That satisfied her, and she went back to what she was doing. I went and got the boy the packet of work. Then I continued walking the room.

I got back around to the boy. His assignment was on his desk. His paper? Blank.

Friday, December 4, 2009

The Grapevine

It's been a slow week in subbing land. I guess that week off last week gave the teachers a case of the healthies.

Being a Friday at the continuation high school, not much happened today. I had a whole lot of "It's Friday; we don't do work on Fridays" going on. The students talked amongst themselves. I listened.

Apparently, one student was about to be suspended again. The other students in the class were surprised as this boy had just gotten back from a suspension. Since he never showed up for class, I guess he's gone again. What did he do? No one had any idea.

I heard way too much about which teachers the students hated, or as they phrased it: "That teacher hates me and is out to get me." The last sub they had in this class made the list.

I didn't hear the best gossip. The students make sure they are out of earshot before they discuss that.

Tuesday, December 1, 2009


The teacher was out sick, and she didn't want her algebra class to get behind. Did she ask me to teach the lesson? Of course not. She asked a nearby teacher to come in on her prep period and briefly give a lesson.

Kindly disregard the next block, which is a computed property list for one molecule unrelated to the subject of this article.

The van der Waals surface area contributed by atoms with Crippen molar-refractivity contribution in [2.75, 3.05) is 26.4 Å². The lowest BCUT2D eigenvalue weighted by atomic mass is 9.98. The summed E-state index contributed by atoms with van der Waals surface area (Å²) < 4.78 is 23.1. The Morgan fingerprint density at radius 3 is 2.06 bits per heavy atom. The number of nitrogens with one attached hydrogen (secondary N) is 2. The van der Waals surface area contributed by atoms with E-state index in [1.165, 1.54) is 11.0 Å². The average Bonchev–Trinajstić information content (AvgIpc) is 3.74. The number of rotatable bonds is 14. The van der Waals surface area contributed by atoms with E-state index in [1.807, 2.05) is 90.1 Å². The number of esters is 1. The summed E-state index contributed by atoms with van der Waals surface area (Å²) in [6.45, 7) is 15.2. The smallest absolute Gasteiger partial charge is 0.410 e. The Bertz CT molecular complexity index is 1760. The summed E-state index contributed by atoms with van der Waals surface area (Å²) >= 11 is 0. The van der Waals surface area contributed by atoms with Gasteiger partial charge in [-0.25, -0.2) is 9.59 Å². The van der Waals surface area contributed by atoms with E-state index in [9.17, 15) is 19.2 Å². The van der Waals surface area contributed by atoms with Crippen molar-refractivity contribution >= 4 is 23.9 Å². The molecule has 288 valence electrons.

The class got settled, and the neighbor teacher was about to begin. That's when she saw the boy with his mp3 player. I don't know if he was getting it out, putting it away, or if it slipped out of his pocket. The teacher demanded the mp3 player (they are forbidden in class). The boy refused.

I'm glad I'm not the only one who has this problem.

The boy refused to turn over his mp3 player. The teacher insisted. She told the boy that he would get a referral if he did not comply. He said he'd take the referral. I went looking for referral forms.

The teacher then told him that she would have to call security. Suddenly, the boy rethought the referral. (I'm not sure why that made a difference.) The boy was finally willing to let his mp3 player be confiscated.

At the end of the period, the boy asked for his mp3 player back. Um, no. When it becomes that much of an issue, it's going to the office. He can get it back from them.

Sunday, November 29, 2009

The Corporation

One of the things I like about my TiVo (and miss in the other DVRs) is that it'll record programs that I might like. Many times these programs are things I've already seen, but sometimes, it finds something that I would never have noticed on my own.

Last week sometime, my TiVo recorded a documentary from LinkTV. It was called The Corporation. I finished watching it this morning. And I just had to share. (It has its own website here.)

It's one of those things that makes you think. Of course it's not on again in the near future (I checked). Look out for it. It's worth it.

Friday, November 27, 2009

Black Friday

Every year at this time, I think back to my retail days. The nightmares should start soon.

I mostly worked evenings. So, when the whole Black Friday/doorbuster thing started, I barely noticed. At this time of year, I'd end up working until 3 AM (if I was lucky).